Cisco Patches DoS, Information Disclosure Flaws in Small Business Switches


Cisco this week informed customers that some of its Small Business Switches are affected by high-severity vulnerabilities that can be exploited to obtain sensitive device information and to launch denial-of-service (DoS) attacks.

The flaws, tracked as CVE-2019-15993 and CVE-2020-3147, were reported to the company by Ken Pyle of DFDR Consulting. Both security holes can be exploited remotely and without authentication, and they impact a switch’s web-based user interface.

The information disclosure vulnerability is caused by the lack of proper authentication controls and it can be exploited by sending specially crafted HTTP requests to the user interface of an affected switch. An attacker can leverage this weakness to gain access to configuration files.

The DoS vulnerability, caused due to improper validation of requests sent to the web interface, can be exploited to cause a device to reload and enter a DoS condition by sending it malicious requests.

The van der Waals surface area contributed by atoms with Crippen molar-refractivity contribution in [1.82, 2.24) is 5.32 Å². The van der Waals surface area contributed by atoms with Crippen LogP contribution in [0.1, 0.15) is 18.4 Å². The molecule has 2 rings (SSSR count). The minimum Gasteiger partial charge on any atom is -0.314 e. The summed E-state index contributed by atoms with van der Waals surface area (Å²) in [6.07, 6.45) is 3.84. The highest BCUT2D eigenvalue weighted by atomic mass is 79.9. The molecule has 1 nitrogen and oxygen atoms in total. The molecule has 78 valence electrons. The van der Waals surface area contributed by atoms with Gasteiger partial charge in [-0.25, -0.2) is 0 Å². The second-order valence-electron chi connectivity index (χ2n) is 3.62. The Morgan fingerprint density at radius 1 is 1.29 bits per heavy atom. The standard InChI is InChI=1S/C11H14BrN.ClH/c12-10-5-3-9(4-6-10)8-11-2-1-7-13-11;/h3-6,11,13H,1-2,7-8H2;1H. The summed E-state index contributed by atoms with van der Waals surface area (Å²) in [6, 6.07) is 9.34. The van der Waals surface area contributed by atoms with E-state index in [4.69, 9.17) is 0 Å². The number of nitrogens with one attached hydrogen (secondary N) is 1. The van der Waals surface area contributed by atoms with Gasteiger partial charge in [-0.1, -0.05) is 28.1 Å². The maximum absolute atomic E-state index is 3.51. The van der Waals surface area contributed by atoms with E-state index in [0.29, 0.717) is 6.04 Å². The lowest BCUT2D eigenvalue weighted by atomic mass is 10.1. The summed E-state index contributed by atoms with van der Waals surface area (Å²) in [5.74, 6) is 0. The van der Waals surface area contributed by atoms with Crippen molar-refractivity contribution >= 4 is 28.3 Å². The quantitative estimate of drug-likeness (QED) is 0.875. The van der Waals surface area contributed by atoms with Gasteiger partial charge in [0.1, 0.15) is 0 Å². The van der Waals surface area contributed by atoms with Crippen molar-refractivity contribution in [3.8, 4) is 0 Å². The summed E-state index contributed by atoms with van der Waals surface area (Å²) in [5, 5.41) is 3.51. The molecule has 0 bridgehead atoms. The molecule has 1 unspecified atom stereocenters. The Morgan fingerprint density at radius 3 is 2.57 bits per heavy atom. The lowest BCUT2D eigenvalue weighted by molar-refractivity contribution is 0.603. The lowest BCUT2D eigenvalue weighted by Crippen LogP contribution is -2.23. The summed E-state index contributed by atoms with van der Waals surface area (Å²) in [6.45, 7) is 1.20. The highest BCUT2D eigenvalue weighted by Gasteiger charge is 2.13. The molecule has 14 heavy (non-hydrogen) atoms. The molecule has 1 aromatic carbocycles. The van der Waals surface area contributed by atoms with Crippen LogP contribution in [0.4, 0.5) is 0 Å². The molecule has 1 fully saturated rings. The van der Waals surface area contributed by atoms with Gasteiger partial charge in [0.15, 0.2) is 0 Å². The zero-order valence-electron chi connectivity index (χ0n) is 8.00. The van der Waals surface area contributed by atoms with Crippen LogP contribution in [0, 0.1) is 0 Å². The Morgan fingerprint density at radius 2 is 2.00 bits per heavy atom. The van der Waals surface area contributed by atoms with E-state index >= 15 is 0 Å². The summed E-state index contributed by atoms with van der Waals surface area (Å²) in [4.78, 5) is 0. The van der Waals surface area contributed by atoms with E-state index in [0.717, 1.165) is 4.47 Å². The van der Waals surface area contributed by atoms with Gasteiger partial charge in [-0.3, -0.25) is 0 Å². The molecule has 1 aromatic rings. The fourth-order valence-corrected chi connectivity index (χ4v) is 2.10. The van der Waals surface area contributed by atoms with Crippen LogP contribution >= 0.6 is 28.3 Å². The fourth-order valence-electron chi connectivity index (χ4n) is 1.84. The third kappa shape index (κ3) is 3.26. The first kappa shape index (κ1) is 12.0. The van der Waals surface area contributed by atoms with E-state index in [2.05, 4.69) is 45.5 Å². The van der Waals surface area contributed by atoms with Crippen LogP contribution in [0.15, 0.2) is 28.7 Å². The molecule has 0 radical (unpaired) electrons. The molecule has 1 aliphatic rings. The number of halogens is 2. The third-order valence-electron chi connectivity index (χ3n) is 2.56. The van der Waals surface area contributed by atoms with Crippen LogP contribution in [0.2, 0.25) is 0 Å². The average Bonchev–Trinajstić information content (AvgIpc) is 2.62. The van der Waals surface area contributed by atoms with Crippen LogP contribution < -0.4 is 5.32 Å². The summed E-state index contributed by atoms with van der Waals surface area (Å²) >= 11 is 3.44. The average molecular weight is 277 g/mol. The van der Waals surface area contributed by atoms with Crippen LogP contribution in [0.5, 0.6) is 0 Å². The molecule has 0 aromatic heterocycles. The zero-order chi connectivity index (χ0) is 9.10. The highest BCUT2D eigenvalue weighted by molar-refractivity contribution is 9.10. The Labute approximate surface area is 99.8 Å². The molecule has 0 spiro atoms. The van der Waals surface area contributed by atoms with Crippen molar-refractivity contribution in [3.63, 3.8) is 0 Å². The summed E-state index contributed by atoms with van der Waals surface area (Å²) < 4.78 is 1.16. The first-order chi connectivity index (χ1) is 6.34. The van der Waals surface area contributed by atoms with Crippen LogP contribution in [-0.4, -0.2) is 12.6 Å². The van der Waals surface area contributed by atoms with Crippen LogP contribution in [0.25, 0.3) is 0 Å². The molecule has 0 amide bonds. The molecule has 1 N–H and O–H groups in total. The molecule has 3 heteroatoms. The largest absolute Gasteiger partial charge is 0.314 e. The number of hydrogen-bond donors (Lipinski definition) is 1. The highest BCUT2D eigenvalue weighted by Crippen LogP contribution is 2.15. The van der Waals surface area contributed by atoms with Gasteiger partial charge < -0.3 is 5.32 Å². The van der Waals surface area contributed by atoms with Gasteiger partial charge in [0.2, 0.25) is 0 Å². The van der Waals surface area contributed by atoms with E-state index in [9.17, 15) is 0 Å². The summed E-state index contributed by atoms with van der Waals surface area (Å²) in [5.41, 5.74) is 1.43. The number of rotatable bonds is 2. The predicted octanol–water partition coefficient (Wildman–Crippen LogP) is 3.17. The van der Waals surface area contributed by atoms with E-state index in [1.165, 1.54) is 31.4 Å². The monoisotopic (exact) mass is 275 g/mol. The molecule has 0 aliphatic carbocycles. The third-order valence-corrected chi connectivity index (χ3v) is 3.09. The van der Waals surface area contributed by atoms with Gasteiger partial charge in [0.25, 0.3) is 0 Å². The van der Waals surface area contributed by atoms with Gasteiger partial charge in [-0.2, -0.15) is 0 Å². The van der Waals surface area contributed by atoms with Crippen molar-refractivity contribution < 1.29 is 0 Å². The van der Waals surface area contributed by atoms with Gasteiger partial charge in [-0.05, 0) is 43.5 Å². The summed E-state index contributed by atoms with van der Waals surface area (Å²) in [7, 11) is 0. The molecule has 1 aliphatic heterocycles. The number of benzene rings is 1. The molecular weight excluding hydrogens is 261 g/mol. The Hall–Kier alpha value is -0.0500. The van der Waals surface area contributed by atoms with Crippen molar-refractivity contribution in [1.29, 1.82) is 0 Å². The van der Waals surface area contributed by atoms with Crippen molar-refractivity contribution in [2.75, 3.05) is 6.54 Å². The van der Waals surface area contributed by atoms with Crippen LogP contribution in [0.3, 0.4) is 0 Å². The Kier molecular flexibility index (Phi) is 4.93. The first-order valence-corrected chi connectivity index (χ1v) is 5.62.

Cisco has released patches for both vulnerabilities and the company says it’s not aware of any attacks exploiting them.

Last week, Cisco informed customers that Webex Meetings sites had been affected by a serious vulnerability that could be exploited to join password-protected meetings without providing a password. The company said the flaw had been exploited before a patch was released.

“Cisco can confirm customers used the vulnerability to access their own meetings,” Cisco representatives told SecurityWeek. “We are also aware of exploitation of the vulnerability by unauthenticated attendees using the mobile app to gain unauthorized access to Webex’s audio capability.”

Related: Cisco Patches Critical Vulnerability in Network Security Tool

Related: Cisco DCNM Users Warned of Serious Vulnerabilities

Related: Hackers Continue to Exploit Cisco ASA Vulnerability Patched Last Year

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Eduard Kovacs (@EduardKovacs) is a contributing editor at SecurityWeek. He worked as a high school IT teacher for two years before starting a career in journalism as Softpedia’s security news reporter. Eduard holds a bachelor’s degree in industrial informatics and a master’s degree in computer techniques applied in electrical engineering.

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